6 whence we
called the first day of the term; and the may conjecture,” says Patrick, “ that court sits till the quarto die post, or aptinder-boxes are of a later invention than pearance day of the last return, or end of St. Kentigern's days."
In each term there is one day whereon
the courts do not transact business; Term is derived from Terminus, the namely, on Candlemas day, in Hilary heathen god of boundaries, landmarks, term; on Ascension day, in Easter term; and limits of time. In the early ages of on Midsummer day, in Trinity term; Christianity the whole year was one con and on All Saints' day, in Michaelmas tinued term for hearing and deciding term. These are termed Grand days in causes; but after the establishment of the inns of court; and Gaudy days at the Romish church, the daily dispensa- the two universities; they are observed tion of justice was prohibited by canoni as Collar days at the king's court of St. cal authority, that the festivals might be James's, for on these days, knights wear kept holy.
the collars of their respective orders Advent and Christmas occasioned the winter vacation; Lent and Easter the An old January journal contains a respring ; Pentecost the third : and hay- markable anecdote relative to the doccase
THE LAW TERMS.
of a M. Foscue, one of the farmers-gene- The wind unsteady veers around,
The glow-wornis num'rous, clear and bright, ordered by the governinent to raise a
Ilum'd the dewy hill last night. considerable sum : as an excuse for not
At dusk the squalid toad was seen,
Like quadruped, stalk o'er the green. complying with the demand, he pleaded The whirling wind the dust obeys, extreme poverty; and resolved on hiding And in the rapid eddy plays. his treasure in such a manner as to escape The frog has chang'd his yellow vest, detection. He dug a kind of a cave in And in a russet coat is drest. his wine-cellar, which he made so large The sky is green, the air is still, and deep, that he used to go down to it The mellow blackbird's voice is shrill. with a ladder; at the entrance of it was The dog, so alter'd is his taste, a door with a spring lock on it, which Quits mutton-bones, on grass to feast. on shutting would fasten of itself. He Behold the rooks, how odd their figlit was suddenly missed, and diligent search They imitate the gliding kite, made after him; ponds were drawn, and As if they felt the piercing ball.
seem precipitate to fall, every suggestion adopted that could rea
The tender colts on back do lie, sonably lead to his discovery, dead or
Nor heed the traveller passing by. alive. In a short time after, his house In fiery red the sun doth rise, was sold; and the purchaser beginning to Then wades through clouds to mount the make some al'erations, the workmen dis
skies. covered a door in the wine-cellar with a "Twill surely rain, we see't with sorrow, Key in the lock. On going down they No working in the fields to-morrow. found Foscue lying dead on the ground,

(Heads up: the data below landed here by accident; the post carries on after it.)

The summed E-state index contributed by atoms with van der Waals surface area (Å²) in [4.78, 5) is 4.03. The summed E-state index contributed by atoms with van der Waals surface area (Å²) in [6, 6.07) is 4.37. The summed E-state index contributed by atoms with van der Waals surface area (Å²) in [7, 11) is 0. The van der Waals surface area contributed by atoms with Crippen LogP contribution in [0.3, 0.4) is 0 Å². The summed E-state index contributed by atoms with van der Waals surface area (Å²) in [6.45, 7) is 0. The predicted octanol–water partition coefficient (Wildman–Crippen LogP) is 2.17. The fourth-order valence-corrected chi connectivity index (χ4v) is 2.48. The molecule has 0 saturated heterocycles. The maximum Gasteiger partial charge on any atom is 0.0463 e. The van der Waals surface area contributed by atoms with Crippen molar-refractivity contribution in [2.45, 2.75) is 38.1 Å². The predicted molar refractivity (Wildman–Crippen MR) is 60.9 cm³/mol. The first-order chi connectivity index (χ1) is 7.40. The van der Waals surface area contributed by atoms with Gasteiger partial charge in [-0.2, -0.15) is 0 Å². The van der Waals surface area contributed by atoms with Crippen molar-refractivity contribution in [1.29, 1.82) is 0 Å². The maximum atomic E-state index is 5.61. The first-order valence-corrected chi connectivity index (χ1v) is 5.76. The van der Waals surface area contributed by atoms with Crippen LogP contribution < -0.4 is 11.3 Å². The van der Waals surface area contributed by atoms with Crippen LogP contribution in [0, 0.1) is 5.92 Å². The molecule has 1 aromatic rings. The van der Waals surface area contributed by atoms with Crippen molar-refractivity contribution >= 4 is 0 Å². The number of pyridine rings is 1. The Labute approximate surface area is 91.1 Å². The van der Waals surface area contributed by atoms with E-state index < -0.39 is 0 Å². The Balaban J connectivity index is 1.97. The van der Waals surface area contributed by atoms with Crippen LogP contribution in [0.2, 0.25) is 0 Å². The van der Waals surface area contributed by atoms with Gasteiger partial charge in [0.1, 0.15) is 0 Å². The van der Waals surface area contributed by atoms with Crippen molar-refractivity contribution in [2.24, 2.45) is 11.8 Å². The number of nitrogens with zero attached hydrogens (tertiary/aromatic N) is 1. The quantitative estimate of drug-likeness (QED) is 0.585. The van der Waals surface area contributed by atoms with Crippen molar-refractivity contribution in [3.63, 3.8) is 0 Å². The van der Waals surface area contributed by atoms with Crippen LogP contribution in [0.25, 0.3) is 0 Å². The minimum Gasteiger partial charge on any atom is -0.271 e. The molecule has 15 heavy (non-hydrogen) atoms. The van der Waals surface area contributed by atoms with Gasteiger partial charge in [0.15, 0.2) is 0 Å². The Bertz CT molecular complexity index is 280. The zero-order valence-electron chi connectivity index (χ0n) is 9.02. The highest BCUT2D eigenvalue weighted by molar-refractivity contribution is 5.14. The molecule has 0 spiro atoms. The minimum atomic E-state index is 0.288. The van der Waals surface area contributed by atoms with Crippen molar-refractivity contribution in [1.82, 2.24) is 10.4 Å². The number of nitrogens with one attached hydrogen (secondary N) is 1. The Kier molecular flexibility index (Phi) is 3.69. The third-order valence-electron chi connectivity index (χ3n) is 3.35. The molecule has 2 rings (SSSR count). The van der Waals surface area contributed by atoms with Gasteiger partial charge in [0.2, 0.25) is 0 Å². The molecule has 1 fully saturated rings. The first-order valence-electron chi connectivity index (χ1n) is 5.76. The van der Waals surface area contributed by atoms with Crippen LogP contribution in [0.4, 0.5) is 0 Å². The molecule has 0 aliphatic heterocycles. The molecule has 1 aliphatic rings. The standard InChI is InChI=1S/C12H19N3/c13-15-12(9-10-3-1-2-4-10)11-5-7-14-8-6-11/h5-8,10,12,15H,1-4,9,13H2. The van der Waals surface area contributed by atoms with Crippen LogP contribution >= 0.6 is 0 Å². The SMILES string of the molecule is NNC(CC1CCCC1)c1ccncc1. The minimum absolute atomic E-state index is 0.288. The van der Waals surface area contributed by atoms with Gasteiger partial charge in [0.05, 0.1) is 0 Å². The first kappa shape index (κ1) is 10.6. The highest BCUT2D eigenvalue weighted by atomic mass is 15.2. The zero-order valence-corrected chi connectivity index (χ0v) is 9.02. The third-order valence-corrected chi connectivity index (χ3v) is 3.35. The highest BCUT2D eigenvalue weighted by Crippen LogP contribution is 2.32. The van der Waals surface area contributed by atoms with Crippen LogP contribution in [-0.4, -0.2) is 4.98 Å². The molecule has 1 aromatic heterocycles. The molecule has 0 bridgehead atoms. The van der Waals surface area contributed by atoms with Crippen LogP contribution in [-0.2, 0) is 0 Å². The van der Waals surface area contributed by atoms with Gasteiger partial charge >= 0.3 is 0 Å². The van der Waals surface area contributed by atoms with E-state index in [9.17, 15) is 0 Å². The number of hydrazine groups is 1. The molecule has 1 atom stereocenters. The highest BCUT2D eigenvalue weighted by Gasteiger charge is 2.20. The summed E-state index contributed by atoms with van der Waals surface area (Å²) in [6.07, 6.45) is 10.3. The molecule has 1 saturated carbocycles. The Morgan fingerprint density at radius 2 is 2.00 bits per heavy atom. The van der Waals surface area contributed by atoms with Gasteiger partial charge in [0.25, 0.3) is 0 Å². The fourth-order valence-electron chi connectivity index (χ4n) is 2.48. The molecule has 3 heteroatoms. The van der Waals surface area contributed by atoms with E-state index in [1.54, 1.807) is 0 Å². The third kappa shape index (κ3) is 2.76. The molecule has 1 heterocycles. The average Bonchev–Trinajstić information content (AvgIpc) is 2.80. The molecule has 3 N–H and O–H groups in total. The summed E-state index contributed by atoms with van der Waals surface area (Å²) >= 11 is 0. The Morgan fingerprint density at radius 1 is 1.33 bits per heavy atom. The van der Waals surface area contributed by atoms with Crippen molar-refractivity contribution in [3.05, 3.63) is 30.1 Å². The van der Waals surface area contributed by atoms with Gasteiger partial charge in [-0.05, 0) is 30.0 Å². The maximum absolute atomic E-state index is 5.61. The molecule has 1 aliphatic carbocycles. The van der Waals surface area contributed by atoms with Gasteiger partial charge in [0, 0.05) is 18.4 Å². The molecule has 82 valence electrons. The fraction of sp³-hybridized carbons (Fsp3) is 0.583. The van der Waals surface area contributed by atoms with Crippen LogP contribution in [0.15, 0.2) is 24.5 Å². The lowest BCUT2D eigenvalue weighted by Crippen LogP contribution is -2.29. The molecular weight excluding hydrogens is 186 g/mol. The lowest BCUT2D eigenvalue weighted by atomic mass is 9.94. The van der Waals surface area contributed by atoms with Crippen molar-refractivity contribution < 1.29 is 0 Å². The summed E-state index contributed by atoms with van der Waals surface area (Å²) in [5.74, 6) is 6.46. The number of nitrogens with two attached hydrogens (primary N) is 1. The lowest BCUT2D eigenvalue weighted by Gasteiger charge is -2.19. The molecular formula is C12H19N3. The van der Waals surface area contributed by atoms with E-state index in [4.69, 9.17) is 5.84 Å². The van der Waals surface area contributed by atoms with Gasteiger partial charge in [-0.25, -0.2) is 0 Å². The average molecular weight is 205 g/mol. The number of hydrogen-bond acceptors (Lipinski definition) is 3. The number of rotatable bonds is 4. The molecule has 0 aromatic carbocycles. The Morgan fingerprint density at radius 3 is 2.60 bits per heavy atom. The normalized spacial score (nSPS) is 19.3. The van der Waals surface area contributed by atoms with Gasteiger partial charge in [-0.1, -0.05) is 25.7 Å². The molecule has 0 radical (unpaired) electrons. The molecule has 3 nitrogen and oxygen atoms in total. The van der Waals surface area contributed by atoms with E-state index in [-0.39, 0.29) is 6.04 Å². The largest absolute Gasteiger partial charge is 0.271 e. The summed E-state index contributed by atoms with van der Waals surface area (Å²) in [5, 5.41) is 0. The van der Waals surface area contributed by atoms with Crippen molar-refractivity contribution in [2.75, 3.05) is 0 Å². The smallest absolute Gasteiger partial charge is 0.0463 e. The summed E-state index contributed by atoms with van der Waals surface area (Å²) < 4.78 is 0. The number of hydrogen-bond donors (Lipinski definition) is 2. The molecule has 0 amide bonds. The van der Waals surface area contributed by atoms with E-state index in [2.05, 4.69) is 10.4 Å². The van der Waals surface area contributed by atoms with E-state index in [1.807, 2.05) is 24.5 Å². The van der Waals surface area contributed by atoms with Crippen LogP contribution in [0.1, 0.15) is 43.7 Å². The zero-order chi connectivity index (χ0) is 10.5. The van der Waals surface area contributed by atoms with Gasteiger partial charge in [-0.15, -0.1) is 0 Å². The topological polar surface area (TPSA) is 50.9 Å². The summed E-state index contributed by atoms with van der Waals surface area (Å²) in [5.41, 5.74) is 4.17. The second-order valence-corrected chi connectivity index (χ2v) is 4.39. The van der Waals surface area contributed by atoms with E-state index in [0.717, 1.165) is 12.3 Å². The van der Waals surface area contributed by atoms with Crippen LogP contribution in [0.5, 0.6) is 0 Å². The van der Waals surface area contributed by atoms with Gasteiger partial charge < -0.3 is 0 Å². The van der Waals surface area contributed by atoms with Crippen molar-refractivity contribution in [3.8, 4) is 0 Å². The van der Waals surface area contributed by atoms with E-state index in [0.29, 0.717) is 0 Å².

Darwin. with a candlestick near him, but no candle in it. On searching farther, they found the vast wealth that he had amass
January 14. ed. It is supposed, that, when he had OXFORD LENT Term begins. entered his cave, the door had by some St. Hilary. Sts. Felir. Sts. Isaias and accident shut after him; and thus being Sabbas. St. Barvasceminus, &c. out of the call of any person, he perished for want of food, in the midst of his terwards a priest, was, according to
St. Felix of Nola, an exorcist, and aftreasure.
Butler and Ribadeneira, a great miracullist. He lived under Decius, in 250 ;
being fettered and dungeoned in a cell, The hollow winds begin to blow;
covered with potsherds and broken glass, The clouds look black, the glass is low ; a resplendent angel, seen by the saint The soot falls down, the spanieis sleep;
alone, because to him only was he sent, And spiders from their cobwebs peep. freed him of his chains and guided him Last niglat the sun went pale to bed ;
to a mountain, where bishop Maximus, The moon in halos hid her head.
aged and frozen, lay for dead, whcm The boding shepherd heaves a sigh,
Felix recovered by praying; for, straightFor, see, a rainbow spans the sky.
way, he saw a bramble bear a bunch of The walls are damp, the ditches smell, Clos'd is the pink-ey'd pimpernel.
grapes, with the juice whereof he reHark! how the chairs and tables crack,
covered the bishop, and taking him on his
back carried him home to his diocese. Old Betty's joints are on the rack : Her corns with shooting pains torment her,
Being pursued by pagans, he fled to And to her bed untimely send her.
some ruins and crept through a hole in Loud quack the ducks, the sea fowl cry, the wall, which spiders closed with their The distant hills are looking nigh.
webs before the pagans got up to it, and How restless are the snorting swine ! there lay for six months miraculously The busy flies disturb the kine.
supported. According to the Legend, his Low o'er the grass the swallow wings body, for ages after his death, distilled a The cricket too, how sharp ho sings! liquor that cured diseases. Puss on the hearth, with velvet paws, Sits wiping o'er her whiskerid jaws.
CHRONOLOGY. The smoke from chimneys right ascends In January, 1784, died suddenly in Then spreading, back to earth it bends. Macclesfield-street, Soho, aged 79, Sam,